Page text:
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Do Jewish funeral homes embalm the dead?

by Rabbi Naftali Silberberg


Library » Life Cycle » Death » Burial/Cemetery | Subscribe | What is RSS?


Jewish law does not allow embalming.

According to Jewish tradition, the body, having contained a G-dly soul, is sacred and should not be tampered with in any way. Instead, we are commanded to return it to its creator as is (and as quickly as possible).

Embalming is a very intrusive process which involves removing and the disposal (!) of the blood and other bodily fluids.

Take note that the primary reason for embalming is for the body to be presentable at the wake and for the "viewing session" which normally occur several days after death.

However, Jewish law: a) doesn’t allow for viewings. As mentioned earlier, the body is sacred and isn't an artifact which we ogle; and b) doesn't allow a delay of more than 24 hours before burial (unless there are extenuating circumstances).

According to Jewish tradition, the body, having contained a G-dly soul, is sacred and should not be tampered with in any way. We are commanded to return it to its creator as is (and as quickly as possible)
Additionally, embalming hinders the body's natural decomposition process. After death, the soul returns to G-d -- its source, and the body must return to its source -- "for dust you are and to dust you will return."1 

The following paragraphs are from (a website with no connection to any religion):

"Embalming provides no public health benefit, according to the U.S. Centers for Disease Control and Canadian health authorities. Hawaii and Ontario forbid embalming if the person died of certain contagious diseases. Many morticians have been taught, however, that embalming protects the public health, and they continue to perpetrate this myth."

"Embalming gives funeral homes a sales opportunity to increase consumer spending (by as much as $3,000 or more) for additional body preparation, a more expensive casket with "protective" features perhaps, a more expensive outer burial container, and a more elaborate series of ceremonies."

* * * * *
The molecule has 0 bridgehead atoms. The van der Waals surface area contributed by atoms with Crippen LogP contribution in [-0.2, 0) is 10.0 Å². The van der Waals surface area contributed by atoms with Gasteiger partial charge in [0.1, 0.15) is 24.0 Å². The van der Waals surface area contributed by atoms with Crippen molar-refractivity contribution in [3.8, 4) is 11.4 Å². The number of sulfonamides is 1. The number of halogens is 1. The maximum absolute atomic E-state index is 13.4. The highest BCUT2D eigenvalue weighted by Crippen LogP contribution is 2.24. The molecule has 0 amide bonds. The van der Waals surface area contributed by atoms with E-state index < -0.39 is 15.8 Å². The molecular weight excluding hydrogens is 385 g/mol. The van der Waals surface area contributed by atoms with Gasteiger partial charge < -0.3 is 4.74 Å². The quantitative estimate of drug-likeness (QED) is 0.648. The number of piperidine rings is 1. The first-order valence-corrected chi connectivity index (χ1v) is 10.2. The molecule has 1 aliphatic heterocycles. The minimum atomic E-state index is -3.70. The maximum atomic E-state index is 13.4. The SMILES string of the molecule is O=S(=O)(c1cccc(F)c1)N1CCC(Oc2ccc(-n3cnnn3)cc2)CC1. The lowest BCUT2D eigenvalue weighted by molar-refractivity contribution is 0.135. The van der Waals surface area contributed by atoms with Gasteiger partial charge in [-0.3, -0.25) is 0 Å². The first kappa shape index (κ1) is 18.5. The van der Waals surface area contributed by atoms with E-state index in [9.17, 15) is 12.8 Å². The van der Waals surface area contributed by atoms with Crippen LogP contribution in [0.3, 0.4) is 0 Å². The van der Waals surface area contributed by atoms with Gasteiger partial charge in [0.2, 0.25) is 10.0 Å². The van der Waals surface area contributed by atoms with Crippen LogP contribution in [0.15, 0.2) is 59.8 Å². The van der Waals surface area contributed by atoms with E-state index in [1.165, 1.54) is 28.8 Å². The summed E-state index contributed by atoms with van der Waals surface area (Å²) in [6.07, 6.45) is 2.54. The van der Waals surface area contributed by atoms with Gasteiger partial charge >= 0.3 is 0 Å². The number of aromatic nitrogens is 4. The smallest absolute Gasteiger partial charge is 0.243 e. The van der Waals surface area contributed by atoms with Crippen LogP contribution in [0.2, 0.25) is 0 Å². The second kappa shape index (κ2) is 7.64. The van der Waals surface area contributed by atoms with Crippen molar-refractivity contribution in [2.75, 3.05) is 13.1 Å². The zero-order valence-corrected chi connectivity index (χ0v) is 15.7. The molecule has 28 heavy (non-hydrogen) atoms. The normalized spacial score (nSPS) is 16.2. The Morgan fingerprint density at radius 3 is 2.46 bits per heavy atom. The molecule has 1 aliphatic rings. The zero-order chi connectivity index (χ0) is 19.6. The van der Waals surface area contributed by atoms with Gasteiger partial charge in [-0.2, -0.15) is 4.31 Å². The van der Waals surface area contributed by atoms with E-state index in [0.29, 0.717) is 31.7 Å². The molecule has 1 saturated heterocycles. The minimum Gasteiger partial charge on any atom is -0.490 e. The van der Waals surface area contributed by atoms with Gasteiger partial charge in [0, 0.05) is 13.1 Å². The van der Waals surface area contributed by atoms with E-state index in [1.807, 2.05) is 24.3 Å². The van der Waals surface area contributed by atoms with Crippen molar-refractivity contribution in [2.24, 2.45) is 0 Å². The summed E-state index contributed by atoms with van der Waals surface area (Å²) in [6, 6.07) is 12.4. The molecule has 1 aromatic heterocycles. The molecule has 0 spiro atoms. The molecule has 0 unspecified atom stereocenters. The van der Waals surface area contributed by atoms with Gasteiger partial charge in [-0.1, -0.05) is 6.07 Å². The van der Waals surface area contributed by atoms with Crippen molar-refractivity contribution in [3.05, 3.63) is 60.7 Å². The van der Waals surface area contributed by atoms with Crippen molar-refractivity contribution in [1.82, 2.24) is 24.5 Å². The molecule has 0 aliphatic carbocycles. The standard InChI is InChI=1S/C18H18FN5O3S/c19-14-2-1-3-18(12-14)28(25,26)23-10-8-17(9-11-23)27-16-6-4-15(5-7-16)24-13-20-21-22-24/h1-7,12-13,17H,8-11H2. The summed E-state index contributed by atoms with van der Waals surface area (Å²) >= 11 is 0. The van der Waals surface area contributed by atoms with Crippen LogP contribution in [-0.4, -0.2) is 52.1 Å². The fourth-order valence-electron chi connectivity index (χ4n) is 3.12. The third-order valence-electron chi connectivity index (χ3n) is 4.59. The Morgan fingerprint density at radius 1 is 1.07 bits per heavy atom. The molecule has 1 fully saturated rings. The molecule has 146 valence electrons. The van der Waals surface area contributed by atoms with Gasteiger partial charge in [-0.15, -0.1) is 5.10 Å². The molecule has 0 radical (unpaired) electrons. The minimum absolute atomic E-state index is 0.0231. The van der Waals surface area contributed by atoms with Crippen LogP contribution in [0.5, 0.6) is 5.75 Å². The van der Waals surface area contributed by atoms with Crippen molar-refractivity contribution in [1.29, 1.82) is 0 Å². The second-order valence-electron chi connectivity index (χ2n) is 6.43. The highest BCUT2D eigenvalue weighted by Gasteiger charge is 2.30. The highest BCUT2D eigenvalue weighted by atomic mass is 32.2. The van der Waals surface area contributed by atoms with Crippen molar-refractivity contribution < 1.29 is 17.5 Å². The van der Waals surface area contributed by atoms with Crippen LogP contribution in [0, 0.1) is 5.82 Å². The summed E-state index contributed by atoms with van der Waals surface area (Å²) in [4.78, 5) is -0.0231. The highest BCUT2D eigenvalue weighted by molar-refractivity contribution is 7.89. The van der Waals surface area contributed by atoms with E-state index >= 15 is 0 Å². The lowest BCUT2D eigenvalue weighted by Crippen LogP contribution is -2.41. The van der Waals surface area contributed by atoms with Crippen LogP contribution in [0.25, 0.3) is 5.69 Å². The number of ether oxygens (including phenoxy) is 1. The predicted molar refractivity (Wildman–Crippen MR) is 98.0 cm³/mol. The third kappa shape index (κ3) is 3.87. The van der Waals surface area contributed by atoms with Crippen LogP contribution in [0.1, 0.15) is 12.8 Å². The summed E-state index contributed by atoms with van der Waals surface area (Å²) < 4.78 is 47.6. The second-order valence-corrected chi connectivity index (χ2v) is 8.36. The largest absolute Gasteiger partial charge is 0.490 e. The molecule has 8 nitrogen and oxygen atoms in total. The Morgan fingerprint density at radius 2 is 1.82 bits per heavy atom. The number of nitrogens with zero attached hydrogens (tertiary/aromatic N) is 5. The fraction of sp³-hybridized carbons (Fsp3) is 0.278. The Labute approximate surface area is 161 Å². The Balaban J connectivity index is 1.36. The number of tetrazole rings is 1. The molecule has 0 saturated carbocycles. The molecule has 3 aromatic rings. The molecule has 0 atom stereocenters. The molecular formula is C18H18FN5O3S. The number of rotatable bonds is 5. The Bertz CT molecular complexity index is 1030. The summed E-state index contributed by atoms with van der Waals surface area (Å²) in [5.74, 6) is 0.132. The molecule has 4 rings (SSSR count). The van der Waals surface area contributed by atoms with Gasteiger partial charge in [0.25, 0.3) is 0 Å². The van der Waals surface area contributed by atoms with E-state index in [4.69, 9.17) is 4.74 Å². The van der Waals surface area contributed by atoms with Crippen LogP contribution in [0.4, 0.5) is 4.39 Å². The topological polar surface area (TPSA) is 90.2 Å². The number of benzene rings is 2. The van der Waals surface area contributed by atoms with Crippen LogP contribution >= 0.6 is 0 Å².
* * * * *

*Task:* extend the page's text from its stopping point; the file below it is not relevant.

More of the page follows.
"I think the elaborate expensive display of an open casket with all the makeup in the slumber room enforces the belief that the person is only asleep, and in my personal opinion would only help to prolong the stage of denial" -- Elisabeth Kübler-Ross in Questions and Answers on Death and Dying.


  • 1. Genesis 3:19.
TAGS: embalm, embalming


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Posted by: Mikhail Bodeau, Paso Robles, CA on Feb 05, 2005

Wasn't Joseph embalmed in Egypt? Granted, it was done by Egyptians and not Israelites. But still.

Editor's Comment

According to Jewish tradition, Joseph's (and Jacob's) embalming only involved applying various ointments and cosmetics to the body. It wasn't the traditional embalming which included the removal of inner organs, etc.


Posted by: Anonymous, Mountain Home, AR on Jun 28, 2005

Embalming provides a disease free status for the family...the Gentile family that believes in having one more time to see their loved one at peace and bid them a fond farewell. Knowing that we will see them again in heaven gives great hope to us. Embalming offers that chance without having to worry about the diseases that are allowed to run rampant throughout the dead human body with no immune system to shut them down. When death occurrs, the temperature of the body goes up (Post mortem caloricity)this enables whatever diseases that thrive on heat and moisture to run amuck thru your loved one. The embalming process merely disinfects that individual and allows them to be seen and touched without fear of contracting anything. We believe in the afterlife and heaven and having hope of seeing them again. However, Once this earthly temple is dead, we merely want to honor it in a fitting goodbye ceremony. "To be absent from the flesh is to be present with the Lord"...Bible

Editor's Comment

Remember, according to Jewish belief, the body, too, will be resurrected.


Posted by: John Fairlamb, Howick, South Africa on May 04, 2006

I came to this website to find out a bit more about the Jewish Faith's view on death and grieving and beliefs about the Afterlife. I did not know that it was against Jewish tradition to embalm a dead body. I found that very interesting. It makes complete sense what the Rabbi wrote about in this article because there is no need for embalment if the body is going to be buried within a 24 hour period. The rabbi's comment in response to Anonymous that Jews believe in the resurrection of the body. As a Christian, I affirm the same belief. Thank you for the interesting articles.
It is forbidden to erase or deface the name of G-d. It is therefore customary to insert a dash in middle of G-d's name, allowing us to erase or discard the paper it is written on if necessary.